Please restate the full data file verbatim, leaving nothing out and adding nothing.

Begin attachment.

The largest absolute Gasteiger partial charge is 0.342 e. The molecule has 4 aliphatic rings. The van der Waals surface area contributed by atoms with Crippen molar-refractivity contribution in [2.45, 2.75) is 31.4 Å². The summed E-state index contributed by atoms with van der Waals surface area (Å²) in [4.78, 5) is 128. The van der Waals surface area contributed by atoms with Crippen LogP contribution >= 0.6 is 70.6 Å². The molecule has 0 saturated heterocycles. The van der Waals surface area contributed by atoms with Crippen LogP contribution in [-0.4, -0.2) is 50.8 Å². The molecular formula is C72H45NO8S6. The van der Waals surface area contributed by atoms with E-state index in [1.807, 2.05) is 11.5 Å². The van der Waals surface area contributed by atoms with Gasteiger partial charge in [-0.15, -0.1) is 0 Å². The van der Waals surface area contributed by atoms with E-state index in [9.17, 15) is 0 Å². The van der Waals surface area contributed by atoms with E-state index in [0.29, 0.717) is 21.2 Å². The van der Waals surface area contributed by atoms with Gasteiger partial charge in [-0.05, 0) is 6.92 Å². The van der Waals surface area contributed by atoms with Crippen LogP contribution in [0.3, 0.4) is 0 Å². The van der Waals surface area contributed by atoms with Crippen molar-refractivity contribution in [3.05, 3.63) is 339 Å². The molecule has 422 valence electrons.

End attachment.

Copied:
The largest absolute Gasteiger partial charge is 0.342 e. The molecule has 4 aliphatic rings. The van der Waals surface area contributed by atoms with Crippen molar-refractivity contribution in [2.45, 2.75) is 31.4 Å². The summed E-state index contributed by atoms with van der Waals surface area (Å²) in [4.78, 5) is 128. The van der Waals surface area contributed by atoms with Crippen LogP contribution >= 0.6 is 70.6 Å². The molecule has 0 saturated heterocycles. The van der Waals surface area contributed by atoms with Crippen LogP contribution in [-0.4, -0.2) is 50.8 Å². The molecular formula is C72H45NO8S6. The van der Waals surface area contributed by atoms with E-state index in [1.807, 2.05) is 11.5 Å². The van der Waals surface area contributed by atoms with Gasteiger partial charge in [-0.15, -0.1) is 0 Å². The van der Waals surface area contributed by atoms with E-state index in [9.17, 15) is 0 Å². The van der Waals surface area contributed by atoms with E-state index in [0.29, 0.717) is 21.2 Å². The van der Waals surface area contributed by atoms with Gasteiger partial charge in [-0.05, 0) is 6.92 Å². The van der Waals surface area contributed by atoms with Crippen LogP contribution in [0.3, 0.4) is 0 Å². The van der Waals surface area contributed by atoms with Crippen molar-refractivity contribution in [3.05, 3.63) is 339 Å². The molecule has 422 valence electrons.